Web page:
Was it a weight lifted off your shoulders, or not so much because you were already open about it?

I was very open about it, but I guess I didn’t realize how big of a deal it was for the wider community of HIV-positive people. For me, it was just telling the story that I’ve told a hundred times to people at meetings, or to people over Instagram, or to people asking for advice, or to interviews in magazines. It wasn’t a story that was new; it was a story that I’ve gone through many a time since being open with my HIV status and coming out about it in a magazine years ago. It was kind of shocking to me to go from a small-time advocate to being a big fish in a small pond of HIV-positive people who have been in the mainstream media. It has become a massive part of my life and a massive part of my career as well.

I’ve been doing work with the THT [Terrence Higgins Trust] and National AIDS Trust and even ViiV Healthcare, all these companies that are doing amazing things for our community. I’m now invited to their summer party with 50 of the most important people in this industry and in this community. I just said to the CEO at one of these events, “I just feel so privileged and special to be here in this room surrounded by all of these amazing people who have done so much for this cause.” It is really humbling. 

Whether it was your intention or not, you really have become a sort of beacon and role model for that community, especially with how open you’ve been about everything. This is our “REBEL Issue”, do you see your drag and artwork as inherently rebellious? 

I think entirely rebellious. I think art is political and you can choose how to present it in that way, but every piece of artwork that you create or put forward presents a different explanation to every person’s head. It’s important, the tools that you use and the way that you express yourself, for the message that you want to convey. And my message has always been “fuck the system.” 

Short, sweet, and to the point.

[laughs] Look at my clothing brand for example. If you look at the pieces that are on there, a lot of them say stuff like, “What are you fucking looking at?” and, “Go the fuck away,” and, “No means no.” It’s almost self-deprecating and antagonistic clothing meant to shake up the system. I think it’s important as a queer person in a straight world to voice that.

Charity Kase for The Untitled Magazine’s “REBEL” Issue. Photography by Janai Trejo.

I couldn’t agree more. Who are some of your rebel contemporaries, or even historical rebels that you look up to?

Divine, John Waters, Ryan Murphy, [Guillermo] del Toro, Tim Burton – all overall massive inspirations to me. Their artwork is something that sticks with me and has inspired me for my whole life. Even people like Jacqueline Wilson, she’s a really famous author over here – her books, I had a massive collection of as a child. They’re all about the struggles of a young person growing up. They really inspired me and shaped the way that I create now.

And from history, I’m not sure if she was a rebel, but I think she’s worth mentioning: I think it’s something that people should think about in relation to my conversation on feminism earlier, that is Marie Antoinette, who was always referenced as an airhead of sorts. She’s quoted as saying something that she never actually said. The portrayal of her since her death, when her death was quite horrific and cruel, has been one of, in my opinion, misogyny. And I think that she is somebody that I see as a rebel in itself. She was seen as such an airhead. “Oh, they haven’t got access to bread, so they can have cake. Of course they can.” She’s a woman done wrong by society. Hundreds and hundreds of years later, we still use her as an example or as a joke. I think that that’s kind of wrong.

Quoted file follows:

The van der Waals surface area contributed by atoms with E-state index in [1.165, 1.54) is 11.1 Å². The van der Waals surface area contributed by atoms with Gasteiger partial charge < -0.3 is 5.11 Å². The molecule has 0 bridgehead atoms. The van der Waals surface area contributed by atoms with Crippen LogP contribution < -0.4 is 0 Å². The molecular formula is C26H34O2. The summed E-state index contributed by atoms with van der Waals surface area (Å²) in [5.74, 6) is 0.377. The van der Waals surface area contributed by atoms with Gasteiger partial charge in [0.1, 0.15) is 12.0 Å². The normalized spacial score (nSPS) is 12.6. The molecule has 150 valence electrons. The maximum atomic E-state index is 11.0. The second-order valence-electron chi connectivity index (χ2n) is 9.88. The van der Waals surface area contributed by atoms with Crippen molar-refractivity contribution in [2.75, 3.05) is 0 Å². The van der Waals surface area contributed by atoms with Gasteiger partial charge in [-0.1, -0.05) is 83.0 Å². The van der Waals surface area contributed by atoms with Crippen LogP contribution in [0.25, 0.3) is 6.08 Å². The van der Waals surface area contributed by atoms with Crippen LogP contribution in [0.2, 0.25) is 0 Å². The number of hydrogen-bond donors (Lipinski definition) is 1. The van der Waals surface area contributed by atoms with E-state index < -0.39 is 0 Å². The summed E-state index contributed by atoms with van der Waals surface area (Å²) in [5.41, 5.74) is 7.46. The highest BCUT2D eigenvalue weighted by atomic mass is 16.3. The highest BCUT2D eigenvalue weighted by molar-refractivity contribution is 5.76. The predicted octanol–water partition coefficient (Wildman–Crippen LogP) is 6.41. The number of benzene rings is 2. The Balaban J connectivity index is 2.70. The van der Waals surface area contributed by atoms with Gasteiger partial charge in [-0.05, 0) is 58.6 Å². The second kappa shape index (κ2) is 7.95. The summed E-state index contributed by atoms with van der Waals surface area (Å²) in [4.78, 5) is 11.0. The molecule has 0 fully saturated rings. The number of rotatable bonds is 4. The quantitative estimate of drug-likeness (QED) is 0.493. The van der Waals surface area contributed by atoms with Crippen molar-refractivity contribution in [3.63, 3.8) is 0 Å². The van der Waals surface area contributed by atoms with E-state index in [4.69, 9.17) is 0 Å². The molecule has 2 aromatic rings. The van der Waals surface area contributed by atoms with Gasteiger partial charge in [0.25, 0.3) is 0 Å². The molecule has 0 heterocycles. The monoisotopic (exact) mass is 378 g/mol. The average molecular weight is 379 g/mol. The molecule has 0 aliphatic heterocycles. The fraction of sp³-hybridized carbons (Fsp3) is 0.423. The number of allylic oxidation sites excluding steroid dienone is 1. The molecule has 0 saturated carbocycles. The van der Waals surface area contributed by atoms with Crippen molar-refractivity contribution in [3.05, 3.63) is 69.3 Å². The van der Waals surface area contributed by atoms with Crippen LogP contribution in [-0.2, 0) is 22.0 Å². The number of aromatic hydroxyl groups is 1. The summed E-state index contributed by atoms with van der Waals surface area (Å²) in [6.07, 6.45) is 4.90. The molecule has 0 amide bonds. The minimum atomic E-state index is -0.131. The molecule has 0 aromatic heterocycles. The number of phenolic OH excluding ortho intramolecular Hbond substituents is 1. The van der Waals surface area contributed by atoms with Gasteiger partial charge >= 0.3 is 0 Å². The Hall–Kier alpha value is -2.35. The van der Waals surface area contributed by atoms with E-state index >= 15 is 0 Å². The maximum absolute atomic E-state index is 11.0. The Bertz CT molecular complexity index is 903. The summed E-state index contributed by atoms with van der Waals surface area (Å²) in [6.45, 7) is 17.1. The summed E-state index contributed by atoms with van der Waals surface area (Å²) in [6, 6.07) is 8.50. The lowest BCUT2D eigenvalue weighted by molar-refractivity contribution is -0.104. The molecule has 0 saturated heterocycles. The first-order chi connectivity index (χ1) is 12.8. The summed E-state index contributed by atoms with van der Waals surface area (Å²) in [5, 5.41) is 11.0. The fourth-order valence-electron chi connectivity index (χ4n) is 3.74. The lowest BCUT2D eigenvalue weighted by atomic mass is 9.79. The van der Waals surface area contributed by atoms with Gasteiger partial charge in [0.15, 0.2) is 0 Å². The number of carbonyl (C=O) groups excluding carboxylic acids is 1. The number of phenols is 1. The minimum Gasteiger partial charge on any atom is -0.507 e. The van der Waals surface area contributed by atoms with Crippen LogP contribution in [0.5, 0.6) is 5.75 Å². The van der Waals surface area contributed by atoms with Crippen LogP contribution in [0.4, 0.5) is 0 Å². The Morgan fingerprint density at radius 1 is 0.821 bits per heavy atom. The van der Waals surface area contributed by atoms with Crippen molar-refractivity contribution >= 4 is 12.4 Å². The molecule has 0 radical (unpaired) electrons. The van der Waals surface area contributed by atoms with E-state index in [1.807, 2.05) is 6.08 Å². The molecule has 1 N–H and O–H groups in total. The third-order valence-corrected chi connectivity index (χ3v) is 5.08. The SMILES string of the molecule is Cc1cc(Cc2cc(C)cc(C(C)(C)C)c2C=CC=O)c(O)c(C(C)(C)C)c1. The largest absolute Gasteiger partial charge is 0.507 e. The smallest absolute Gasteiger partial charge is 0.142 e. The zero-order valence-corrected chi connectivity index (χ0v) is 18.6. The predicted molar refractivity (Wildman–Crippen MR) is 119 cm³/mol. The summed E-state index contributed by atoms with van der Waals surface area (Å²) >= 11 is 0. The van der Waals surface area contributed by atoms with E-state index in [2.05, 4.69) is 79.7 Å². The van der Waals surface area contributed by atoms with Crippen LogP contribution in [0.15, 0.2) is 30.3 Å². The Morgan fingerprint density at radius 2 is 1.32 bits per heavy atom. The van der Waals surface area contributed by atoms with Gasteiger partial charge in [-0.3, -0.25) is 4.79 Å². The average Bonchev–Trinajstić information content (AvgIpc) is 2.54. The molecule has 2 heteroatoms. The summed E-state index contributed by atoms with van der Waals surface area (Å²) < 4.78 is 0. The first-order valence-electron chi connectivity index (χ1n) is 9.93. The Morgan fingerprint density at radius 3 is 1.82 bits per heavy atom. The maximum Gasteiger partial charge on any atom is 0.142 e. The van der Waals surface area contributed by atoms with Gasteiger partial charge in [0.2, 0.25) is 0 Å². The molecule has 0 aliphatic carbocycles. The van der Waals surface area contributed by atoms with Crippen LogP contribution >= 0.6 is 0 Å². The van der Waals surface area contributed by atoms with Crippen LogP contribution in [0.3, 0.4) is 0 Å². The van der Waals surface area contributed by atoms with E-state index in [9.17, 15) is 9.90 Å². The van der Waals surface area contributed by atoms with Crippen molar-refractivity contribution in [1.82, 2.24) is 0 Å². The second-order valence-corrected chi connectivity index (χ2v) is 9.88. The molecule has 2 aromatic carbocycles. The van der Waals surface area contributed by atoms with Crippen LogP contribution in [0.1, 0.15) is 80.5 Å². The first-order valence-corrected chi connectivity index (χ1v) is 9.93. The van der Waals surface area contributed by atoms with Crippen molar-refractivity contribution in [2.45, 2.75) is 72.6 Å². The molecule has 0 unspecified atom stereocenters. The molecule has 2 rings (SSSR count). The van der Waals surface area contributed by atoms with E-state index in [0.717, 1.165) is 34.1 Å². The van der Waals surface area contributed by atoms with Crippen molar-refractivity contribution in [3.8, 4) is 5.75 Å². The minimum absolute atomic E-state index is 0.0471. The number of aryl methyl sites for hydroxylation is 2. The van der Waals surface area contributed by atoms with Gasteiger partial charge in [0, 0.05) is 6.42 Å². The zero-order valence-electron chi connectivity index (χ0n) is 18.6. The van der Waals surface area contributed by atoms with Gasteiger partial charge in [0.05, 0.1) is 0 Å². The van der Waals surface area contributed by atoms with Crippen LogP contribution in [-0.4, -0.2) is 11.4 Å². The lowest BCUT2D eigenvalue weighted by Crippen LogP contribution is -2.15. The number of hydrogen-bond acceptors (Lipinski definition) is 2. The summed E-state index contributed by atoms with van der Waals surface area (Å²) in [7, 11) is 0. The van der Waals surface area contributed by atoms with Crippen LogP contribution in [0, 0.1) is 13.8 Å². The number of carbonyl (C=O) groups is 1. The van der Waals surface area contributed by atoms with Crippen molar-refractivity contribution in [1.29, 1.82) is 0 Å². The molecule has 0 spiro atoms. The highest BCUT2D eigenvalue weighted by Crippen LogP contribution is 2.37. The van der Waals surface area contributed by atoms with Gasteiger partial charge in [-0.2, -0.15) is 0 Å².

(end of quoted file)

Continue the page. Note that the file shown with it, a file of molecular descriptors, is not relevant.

What is the future of Charity Kase? You said you don’t see yourself doing drag five/10 years down the line, but do you think there’ll always be a little bit of an element of the Charity Kase character?

I think in reality, drag has become a place for me to express myself as freely as I feel possible, as free as I feel able to with no restrictions. And now, I kind of do that already, so I don’t see why I have to put on a character to be Charity Kase when I created that character as a part of me originally. And it was the best part of me. It was the happy part of me without any of the poison that had seeped in from my mental health. Now that that poison has gone, Charity Kase is just me. It’s just who I am, and it’s always been a part of me, and it always will be a part of me. 

I think Charity Kase will come through in my future art, and I think my message will come through in my future art, and I hope that I find the perfect medium to convey my message in a more effective and meaningful way than a one-night look that is thrown in the bin in a pile of wet wipes. 

It sounds like you’re down that path already.

Well, no. I’m going in that direction, but I wouldn’t say I’m quitting drag because it pays my bills, and I do enjoy it. I’ve got a whole [Drag Race UK] season three tour coming up. I’m still going to be doing these gigs. It’s just about balancing my diary over the next four years whilst I do my degree. And then from there on, that is when I will be considering my future. 

Interview by Jason Daniel Levy for The Untitled Magazine
Photography by Janai Trejo
To read our print feature on Charity Kase, pick up your copy of “The REBEL Issue” here.